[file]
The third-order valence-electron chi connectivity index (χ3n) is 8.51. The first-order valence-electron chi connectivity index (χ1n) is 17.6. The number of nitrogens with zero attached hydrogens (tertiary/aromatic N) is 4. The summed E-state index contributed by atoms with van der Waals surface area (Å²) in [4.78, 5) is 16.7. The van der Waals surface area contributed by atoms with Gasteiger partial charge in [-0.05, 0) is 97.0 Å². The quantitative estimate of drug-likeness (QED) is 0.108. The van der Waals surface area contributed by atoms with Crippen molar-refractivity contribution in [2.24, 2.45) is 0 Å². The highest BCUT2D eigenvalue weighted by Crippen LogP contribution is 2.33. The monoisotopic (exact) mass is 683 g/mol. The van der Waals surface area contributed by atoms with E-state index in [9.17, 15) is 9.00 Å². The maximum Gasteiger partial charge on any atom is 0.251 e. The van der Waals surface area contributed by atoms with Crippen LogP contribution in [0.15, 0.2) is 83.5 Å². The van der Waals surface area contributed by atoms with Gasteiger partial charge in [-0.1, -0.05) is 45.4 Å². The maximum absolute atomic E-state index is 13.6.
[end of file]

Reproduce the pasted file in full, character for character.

The third-order valence-electron chi connectivity index (χ3n) is 8.51. The first-order valence-electron chi connectivity index (χ1n) is 17.6. The number of nitrogens with zero attached hydrogens (tertiary/aromatic N) is 4. The summed E-state index contributed by atoms with van der Waals surface area (Å²) in [4.78, 5) is 16.7. The van der Waals surface area contributed by atoms with Gasteiger partial charge in [-0.05, 0) is 97.0 Å². The quantitative estimate of drug-likeness (QED) is 0.108. The van der Waals surface area contributed by atoms with Crippen molar-refractivity contribution in [2.24, 2.45) is 0 Å². The highest BCUT2D eigenvalue weighted by Crippen LogP contribution is 2.33. The monoisotopic (exact) mass is 683 g/mol. The van der Waals surface area contributed by atoms with E-state index in [9.17, 15) is 9.00 Å². The maximum Gasteiger partial charge on any atom is 0.251 e. The van der Waals surface area contributed by atoms with Crippen LogP contribution in [0.15, 0.2) is 83.5 Å². The van der Waals surface area contributed by atoms with Gasteiger partial charge in [-0.1, -0.05) is 45.4 Å². The maximum absolute atomic E-state index is 13.6.